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Prusa mini - getting started
#21
(10-18-2020, 09:35 PM)daveefordays Wrote: Wow that looks really awesome!

I guess that shows the prusa advantage, you pay a significant premium but when it shows up it just works Big Grin

Thanks! Yes but 100% worth it for me to just get everything to work out of the box! Big Grin 


(10-19-2020, 12:40 AM)SnowLeopardFPV Wrote: Yeah, using the PrusaSlicer profiles for PLA and PETG gives you out-of-the-box results that just work without having to mess about with any settings Cool

I bet you sat and watched every layer of those prints being put down from start to finish Big Grin 

If you've got the SainSmart TPU you shouldn't have too many problems printing with it, if any. All of the initial hair pulling I had with printing TPU was because I cheaped out on an unknown brand of TPU. If you stick with tried and tested brands you shouldn't really have any issues. Buy cheap, buy twice as they say.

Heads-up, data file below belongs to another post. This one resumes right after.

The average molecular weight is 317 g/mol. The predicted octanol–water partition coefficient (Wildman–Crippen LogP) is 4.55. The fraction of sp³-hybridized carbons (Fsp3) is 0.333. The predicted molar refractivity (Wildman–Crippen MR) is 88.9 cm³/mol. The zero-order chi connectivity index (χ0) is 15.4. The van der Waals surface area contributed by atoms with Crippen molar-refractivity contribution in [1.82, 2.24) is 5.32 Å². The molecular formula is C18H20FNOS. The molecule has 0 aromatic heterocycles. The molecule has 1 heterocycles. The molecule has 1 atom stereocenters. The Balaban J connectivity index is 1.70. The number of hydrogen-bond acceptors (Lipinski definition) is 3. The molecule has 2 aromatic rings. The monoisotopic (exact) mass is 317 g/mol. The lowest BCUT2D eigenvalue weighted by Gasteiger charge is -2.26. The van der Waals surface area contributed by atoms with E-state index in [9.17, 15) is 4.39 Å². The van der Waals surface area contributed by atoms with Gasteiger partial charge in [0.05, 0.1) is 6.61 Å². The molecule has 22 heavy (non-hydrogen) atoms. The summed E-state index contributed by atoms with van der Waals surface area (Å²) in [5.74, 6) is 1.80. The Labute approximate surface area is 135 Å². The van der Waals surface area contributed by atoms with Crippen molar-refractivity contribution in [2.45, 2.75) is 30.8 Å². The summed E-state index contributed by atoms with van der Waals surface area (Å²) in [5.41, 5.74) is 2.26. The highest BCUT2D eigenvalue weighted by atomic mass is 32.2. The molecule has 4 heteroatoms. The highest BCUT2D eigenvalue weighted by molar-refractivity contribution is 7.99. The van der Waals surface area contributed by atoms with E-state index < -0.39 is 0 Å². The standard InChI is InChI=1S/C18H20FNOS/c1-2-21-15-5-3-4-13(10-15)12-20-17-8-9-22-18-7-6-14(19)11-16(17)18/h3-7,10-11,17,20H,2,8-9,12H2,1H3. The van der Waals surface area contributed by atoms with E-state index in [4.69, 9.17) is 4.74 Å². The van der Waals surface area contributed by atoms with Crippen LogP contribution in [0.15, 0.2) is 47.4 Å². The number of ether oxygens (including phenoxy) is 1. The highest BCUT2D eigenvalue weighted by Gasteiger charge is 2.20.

Haha, you know me! Wink  I think I ran the printer for 6 hours yesterday and I am so amazed by how cool it is, also it is so quiet. I thought that it would be an issue living in an apartment but I can almost not hear it in the next room.
Yes I have the Sainsmart TPU and hopefully it will print fine as well! 

Regarding the filament the one from Prusa is so nice, I only have Sainsmart to compare to and both seems like high quality filament but he one from Prusa you can see that it is really premium stuff.
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#22
The only filament I have from Prusa is the 1kg spool of silver PLA that originally came with my printer, but that was made by another company that Prusa used to outsource the filament manufacturing to before they had the equipment and facilities in-house to manufacture their own filament, so what i have isn't Prusament. It's reasonable quality but I find that the Sunlu PLA+ that I've adopted prints much better. I'm so impressed with the Sunlu filament that I now have 11 spools in different colours Big Grin Other than TPU, I also have a spool of black Sunlu PETG which prints really nicely too.